Heello, the product of Twitpic founder Noah Everett appears to be re-launching the Twitter alternative as an open communication platform that is reminiscent, to us, of Dalton Caldwell’s App.net project.
Heello launched back in August of 2010 as what some saw to be a minor clone of Twitter, but never really caught on. As of July of 2012, Everett hadn’t even posted to it in 238 days and only a handfull of users seem to be using it. He even removed references to being its founder, so weren’t sure he was still involved, but he is. Software engineer Ryan LeFevre told The Next Web that they were hard at work on a re-launch, and it looks like this is it.
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The re-launch is also covered in a post on the Heello blog, which lists the following features:
- Simple UI that focuses on your timeline
- Inline photos and videos in timelines
- Native check-in functionality backed by a global database of over 58 million places
- A big focus on our developer ecosystem
- Users will own their data
What is Heello?Heello is a real-time communication platform that lets you share what you’re doing with text, photos, videos and check-ins.How is this different than Twitter and others?Heello will have media (photos / videos) and location check-ins built into the platform itself. Timelines will also display media inline to give a richer experience on the web and mobile apps.Why should developers build on your platform?We want to create a friendly ecosystem that developers feel confident with building on. Communication with our developer community is a must.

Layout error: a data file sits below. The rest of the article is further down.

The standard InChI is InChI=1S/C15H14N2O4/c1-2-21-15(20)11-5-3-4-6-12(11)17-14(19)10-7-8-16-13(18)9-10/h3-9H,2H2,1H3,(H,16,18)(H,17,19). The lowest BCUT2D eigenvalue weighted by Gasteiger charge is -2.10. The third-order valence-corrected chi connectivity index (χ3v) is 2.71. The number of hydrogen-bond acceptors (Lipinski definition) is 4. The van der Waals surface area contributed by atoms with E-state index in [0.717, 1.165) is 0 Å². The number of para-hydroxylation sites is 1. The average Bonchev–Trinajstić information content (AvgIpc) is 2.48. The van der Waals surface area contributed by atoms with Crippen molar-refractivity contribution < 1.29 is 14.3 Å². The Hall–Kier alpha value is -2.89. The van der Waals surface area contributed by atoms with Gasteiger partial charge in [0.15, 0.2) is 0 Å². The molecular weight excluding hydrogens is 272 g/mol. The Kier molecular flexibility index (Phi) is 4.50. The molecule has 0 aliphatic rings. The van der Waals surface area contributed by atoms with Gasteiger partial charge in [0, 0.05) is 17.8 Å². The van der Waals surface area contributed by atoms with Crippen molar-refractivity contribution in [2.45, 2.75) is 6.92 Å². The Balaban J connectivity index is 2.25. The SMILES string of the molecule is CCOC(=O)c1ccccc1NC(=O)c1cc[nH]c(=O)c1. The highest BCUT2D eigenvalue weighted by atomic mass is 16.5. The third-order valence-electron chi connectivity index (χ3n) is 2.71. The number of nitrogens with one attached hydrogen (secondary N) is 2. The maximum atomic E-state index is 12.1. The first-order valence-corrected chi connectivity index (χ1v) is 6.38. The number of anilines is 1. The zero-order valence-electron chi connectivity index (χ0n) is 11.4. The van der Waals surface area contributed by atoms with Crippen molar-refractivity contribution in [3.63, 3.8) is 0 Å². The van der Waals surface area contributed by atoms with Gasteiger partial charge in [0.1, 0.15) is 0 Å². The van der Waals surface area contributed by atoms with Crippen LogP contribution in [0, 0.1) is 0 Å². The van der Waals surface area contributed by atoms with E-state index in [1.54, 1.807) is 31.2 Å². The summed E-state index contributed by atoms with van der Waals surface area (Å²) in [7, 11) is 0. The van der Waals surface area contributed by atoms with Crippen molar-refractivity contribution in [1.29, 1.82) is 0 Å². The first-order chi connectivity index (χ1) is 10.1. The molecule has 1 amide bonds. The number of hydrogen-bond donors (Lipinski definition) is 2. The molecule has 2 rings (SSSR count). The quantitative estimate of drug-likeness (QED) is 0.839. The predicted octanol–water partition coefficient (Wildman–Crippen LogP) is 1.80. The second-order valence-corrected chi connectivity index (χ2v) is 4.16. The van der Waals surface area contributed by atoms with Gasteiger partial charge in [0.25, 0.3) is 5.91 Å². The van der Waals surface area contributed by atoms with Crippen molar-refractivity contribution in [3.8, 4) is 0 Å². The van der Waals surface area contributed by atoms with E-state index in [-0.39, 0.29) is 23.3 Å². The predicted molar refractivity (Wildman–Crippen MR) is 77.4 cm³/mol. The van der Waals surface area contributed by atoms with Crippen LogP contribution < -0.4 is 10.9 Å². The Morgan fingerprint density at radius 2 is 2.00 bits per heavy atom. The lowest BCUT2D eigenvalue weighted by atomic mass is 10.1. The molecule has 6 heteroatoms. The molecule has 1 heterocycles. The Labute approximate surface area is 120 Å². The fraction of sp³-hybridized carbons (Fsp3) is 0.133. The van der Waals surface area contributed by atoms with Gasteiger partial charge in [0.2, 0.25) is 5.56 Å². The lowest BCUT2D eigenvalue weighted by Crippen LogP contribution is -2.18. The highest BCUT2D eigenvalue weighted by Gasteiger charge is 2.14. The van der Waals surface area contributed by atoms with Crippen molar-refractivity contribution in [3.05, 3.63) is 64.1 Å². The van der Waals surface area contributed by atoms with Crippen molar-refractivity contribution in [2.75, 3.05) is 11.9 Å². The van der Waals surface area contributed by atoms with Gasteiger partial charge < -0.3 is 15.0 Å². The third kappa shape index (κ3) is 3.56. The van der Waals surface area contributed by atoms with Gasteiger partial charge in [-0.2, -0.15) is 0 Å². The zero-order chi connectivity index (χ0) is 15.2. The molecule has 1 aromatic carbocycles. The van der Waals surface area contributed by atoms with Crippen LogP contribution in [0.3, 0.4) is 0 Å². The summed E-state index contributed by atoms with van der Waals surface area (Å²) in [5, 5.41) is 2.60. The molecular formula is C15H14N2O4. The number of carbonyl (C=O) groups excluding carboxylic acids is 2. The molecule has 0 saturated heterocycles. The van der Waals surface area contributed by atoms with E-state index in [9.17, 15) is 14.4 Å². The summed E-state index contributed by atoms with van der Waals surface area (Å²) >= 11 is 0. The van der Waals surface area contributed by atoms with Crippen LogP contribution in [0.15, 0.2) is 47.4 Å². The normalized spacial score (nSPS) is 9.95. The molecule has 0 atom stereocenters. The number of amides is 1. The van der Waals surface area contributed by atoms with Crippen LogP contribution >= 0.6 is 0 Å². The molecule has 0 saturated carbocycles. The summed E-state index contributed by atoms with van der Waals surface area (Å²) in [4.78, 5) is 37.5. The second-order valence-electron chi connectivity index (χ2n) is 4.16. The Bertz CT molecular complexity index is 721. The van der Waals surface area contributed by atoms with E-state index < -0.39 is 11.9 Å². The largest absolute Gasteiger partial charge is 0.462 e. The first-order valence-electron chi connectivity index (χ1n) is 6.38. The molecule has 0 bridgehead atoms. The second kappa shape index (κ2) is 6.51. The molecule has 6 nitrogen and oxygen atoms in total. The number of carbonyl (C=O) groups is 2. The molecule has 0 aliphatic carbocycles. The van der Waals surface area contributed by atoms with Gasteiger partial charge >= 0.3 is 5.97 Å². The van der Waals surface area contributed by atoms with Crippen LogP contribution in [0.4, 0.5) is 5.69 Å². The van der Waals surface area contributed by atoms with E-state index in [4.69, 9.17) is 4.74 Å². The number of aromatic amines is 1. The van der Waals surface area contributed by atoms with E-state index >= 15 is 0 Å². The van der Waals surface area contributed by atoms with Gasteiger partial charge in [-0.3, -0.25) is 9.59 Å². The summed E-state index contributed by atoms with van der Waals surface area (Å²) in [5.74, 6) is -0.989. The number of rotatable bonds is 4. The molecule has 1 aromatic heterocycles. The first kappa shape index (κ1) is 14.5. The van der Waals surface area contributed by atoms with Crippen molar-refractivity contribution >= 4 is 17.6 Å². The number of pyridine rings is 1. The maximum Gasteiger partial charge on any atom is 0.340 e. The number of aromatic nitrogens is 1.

- Open communication
- Ad rev share program (The ad platform will be launched later)
- Users own their data
- Simple and powerful APIWe want to hear feedback and suggestions from developers. Send an email firstname.lastname@example.org to share your thoughts.
How will Heello make money?We’re going to use a hybrid approach of ad revenue and a pro (ad-free) option to allow us to reach the largest user base possible. Ads will be organic looking and non-intrusive.
Honestly, I’m a fan of anyone working to create new real-time platforms in this space, especially if they’re proactive towards developers and allow users to own their own data, which Twitter has been iffy about. I argued for the future of the real-time web to be one that we have more control over previously, and projects like Heello and App.net seem to be fitting this bill well.
App.net has yet to receive its funding, and Heello is freshly re-launched, so we’ll see where this goes, but I love to see alternatives.
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